“There’s hardly anything in the budget for these businesses: just A$66.4 million spend across four years, which won’t go far.”
Health and education the biggest winners
This year’s biggest budget line item is health care: with A$22 billion for health and ambulance services, and A$1.6 billion for mental health care, including additional capital funding for Better Care Together, which provides mental health, alcohol and other drug services.
This will be welcome news for Queenslanders working in frontline health services.
Part of the increased investment in mental health services will be paid for by the top one per cent of big business. The 6000 or so companies with a payroll of more than A$10 million will pay a staggered levy that will fund community care, crisis support and mental-health worker staffing.
“The Treasurer said that big business – including coal – has done well during the pandemic and the recovery period, so it’s only fair that the wealth is shared, and some big business profits come back to the community,’ said Rennie.
As part of its healthcare push, Queensland will also invest A$750 million in a new cancer centre, with the four-year construction plan to commence in 2024.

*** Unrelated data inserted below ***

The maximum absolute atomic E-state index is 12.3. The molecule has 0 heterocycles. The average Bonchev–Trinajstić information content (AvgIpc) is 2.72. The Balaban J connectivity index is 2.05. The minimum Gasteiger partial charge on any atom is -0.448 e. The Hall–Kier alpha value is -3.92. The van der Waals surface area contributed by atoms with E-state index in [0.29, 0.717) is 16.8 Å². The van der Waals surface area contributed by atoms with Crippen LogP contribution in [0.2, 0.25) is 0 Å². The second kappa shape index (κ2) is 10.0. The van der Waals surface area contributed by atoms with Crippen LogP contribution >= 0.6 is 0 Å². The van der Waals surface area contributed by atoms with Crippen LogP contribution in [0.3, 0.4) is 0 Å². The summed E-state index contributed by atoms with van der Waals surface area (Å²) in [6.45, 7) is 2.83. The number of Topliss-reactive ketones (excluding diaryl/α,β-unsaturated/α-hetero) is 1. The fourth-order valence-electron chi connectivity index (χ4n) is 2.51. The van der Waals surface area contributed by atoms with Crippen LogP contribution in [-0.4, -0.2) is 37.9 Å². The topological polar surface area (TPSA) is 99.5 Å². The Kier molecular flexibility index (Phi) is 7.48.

After health, education and training is the biggest winner, with A$19.6 billion allocated to services, including TAFE, and A$1.2 billion increased funding for schools and upgrades.
Royal Flying Doctor Service flying high
The 2022-23 Queensland budget includes a new 10-year funding deal for the Royal Flying Doctor Service (RFDS), to the tune of A$333.7 million. The 94-year-old non-profit provides a critical link to medical care for regional Queensland.
The Budget also allocates a further A$60.3 million to the Brisbane Airport Corporation, to help upgrade the medical infrastructure used by the RFDS.
Infrastructure funding on track
In addition to school infrastructure works and upgrades, the Queensland Government has assigned A$3.5 billion to fund rail projects that will be delivered over the next decade.
Planned works include a new underground line, track duplications, light rail development and state-wide station upgrades – plus manufacturing 65 new trains.
The state government also intends to implement new ETCS signalling and train control technology, one of the few nods to investment in digital transformation.